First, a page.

With Time magazine comparing Obama to Jesus, I guess we should be relieved that, this week, liberals are only comparing him to Abraham Lincoln.
The one thing every liberal on TV seems to know about Lincoln is that he put rivals in his cabinet, as subtly indicated in the title to historian and plagiarist Doris Kearns Goodwin's book: "Team of Rivals: The Political Genius of Abraham Lincoln." Like Lincoln, Goodwin is always open to contributions from her rivals, although Lincoln was better at crediting their words.
And hasn't Obama talked to former rival Hillary about becoming his secretary of state? Hasn't he had a sit-down with Sen. John McCain? Did I imagine this, or is he even now brokering peace talks between Joy Behar and Elisabeth Hasselbeck?
Ergo: Obama is a genius.
Indeed, historians have just named Obama named the best president-elect ever.
I don't recall the media swooning when President George W. Bush reached out to rivals, such as Sen. Teddy Kennedy, who was asked to co-write Bush's education bill. In fact, the way I remember it, Bush is liberals' most hated president ever (only because they can't remember George Washington or they'd hate him, too).
And yet no modern president has ever done more to bridge partisan divides and show respect to his opponents than George W. Bush. I do not say this with admiration; it is simply a fact.
Throughout the year and again in his convention speech during the 2000 presidential campaign, Gov. Bush bragged that he had "no stake in the bitter arguments of the last few years. I want to change the tone of Washington to one of civility and respect."
(As a side note: Bush would never have been elected president if not for the "bitter arguments of the last few years," in which Republicans exposed and impeached Bill Clinton, which then killed Al Gore's presidential ambitions. So you're welcome.)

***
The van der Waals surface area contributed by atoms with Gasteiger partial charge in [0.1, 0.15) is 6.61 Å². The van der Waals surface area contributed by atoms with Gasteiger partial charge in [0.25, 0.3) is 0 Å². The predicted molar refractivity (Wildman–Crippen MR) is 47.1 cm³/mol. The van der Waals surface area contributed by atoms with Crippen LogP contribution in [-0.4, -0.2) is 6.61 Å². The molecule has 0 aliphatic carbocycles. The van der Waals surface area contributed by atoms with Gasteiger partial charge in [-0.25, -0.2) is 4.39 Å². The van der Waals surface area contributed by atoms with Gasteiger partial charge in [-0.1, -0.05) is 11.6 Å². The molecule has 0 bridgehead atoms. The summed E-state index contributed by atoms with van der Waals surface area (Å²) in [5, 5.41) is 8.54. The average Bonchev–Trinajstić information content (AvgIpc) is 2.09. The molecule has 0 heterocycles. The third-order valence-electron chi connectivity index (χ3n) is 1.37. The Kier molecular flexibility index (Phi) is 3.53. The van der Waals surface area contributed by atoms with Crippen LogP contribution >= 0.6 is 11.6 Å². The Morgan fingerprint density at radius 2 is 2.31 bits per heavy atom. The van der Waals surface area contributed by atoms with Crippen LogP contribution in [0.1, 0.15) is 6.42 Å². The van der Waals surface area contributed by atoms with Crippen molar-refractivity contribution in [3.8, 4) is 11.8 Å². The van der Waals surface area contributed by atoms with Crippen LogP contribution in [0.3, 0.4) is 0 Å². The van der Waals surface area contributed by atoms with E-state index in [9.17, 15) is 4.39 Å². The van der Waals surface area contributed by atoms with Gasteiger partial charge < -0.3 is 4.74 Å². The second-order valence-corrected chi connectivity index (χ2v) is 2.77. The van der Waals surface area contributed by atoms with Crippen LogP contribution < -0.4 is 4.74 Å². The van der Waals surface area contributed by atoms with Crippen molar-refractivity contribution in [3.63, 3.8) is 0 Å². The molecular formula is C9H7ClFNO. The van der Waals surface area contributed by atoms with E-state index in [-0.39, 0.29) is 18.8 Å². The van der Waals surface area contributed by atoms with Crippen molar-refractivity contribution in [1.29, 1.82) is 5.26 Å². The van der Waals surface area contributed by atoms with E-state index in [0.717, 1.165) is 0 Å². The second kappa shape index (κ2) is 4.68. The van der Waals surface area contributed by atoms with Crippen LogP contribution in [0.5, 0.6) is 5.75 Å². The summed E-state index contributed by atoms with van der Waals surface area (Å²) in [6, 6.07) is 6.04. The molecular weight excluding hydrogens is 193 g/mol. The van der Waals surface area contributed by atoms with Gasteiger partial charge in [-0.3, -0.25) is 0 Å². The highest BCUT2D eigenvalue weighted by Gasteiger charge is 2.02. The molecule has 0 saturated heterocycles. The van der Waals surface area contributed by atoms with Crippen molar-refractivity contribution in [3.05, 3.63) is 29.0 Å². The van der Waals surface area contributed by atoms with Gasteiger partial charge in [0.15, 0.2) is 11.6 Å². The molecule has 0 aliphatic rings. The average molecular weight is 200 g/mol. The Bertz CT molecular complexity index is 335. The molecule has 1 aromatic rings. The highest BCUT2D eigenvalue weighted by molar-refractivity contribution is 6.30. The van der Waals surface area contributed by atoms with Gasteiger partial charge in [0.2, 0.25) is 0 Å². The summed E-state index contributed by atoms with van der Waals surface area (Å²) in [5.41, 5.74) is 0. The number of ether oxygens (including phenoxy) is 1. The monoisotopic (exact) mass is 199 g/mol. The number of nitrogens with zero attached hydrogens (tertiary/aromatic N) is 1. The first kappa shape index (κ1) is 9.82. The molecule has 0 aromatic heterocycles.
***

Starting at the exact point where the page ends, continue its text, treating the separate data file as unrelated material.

But the point is: Bush was massively chummy with his enemies -- Democrats, communists and the Congressional Black Caucus. So chummy that even they began to wonder if he was a little daft.
In his first few weeks in office, Bush met with more than 150 members of Congress, half of them Democrats -- including five events with America's leading liberal menace, Sen. Teddy Kennedy.
Bush's very first social event at the White House was movie night with the Kennedy family to watch "Thirteen Days," a falsely heroic portrayal of JFK's disastrous handling of the Cuban Missile Crisis. This suggests to me that Obama's first social move as president will have to be to invite Lindsey Graham over to a screening of "Larry the Cable Guy Saves Christmas."
Naturally, Bush also had primary rival John McCain and his wife, Cindy, over to dinner at the White House.
Bush was the first president in memory to attend the congressional retreats of the opposing party. After two weeks in office, a Wall Street Journal column noted that Bush's charm offensive was "disorienting the local Hatfields and McCoys." (Again: You're welcome.)
Bush even made a special point to meet with the Congressional Black Caucus upon taking office, which -- given their feelings toward Bush -- would be the equivalent of Obama holding a special meet-and-greet session with the upper management of the Ku Klux Klan.
Bush invited the Democratic black mayor of the District of Columbia to the White House, attended a majority black District church service and appointed the first black secretary of state.
And that was all before Feb. 1, 2001. (By the end of his presidency, he would have appointed the first two black secretaries of state.)
Though it was small potatoes after all that palling around with Teddy Kennedy, this is the same George W. Bush who had Muslim "spiritual leaders" to the White House a week after 9/11.
Bush also famously said of then-Russian president, former KGB agent Vladimir Putin, that he looked him in the eye and "was able to get a sense of his soul."
(This made Bush's critics almost as apoplectic as if he had said, "I looked into Putin's eyes and, frankly, I just don't trust the guy." No matter what Bush did, liberals were incensed.)
As president, Bush scuttled the playing of "Hail to the Chief" in his honor and repeatedly reminded his staff to act humbly.
This is as opposed to Obama, who I believe is the first president-elect in history to have his own "Office of the President-elect" seal commissioned.
Like I always say, even if you don't like the current president-elect, you should still have some respect for the office of the presidency-elect.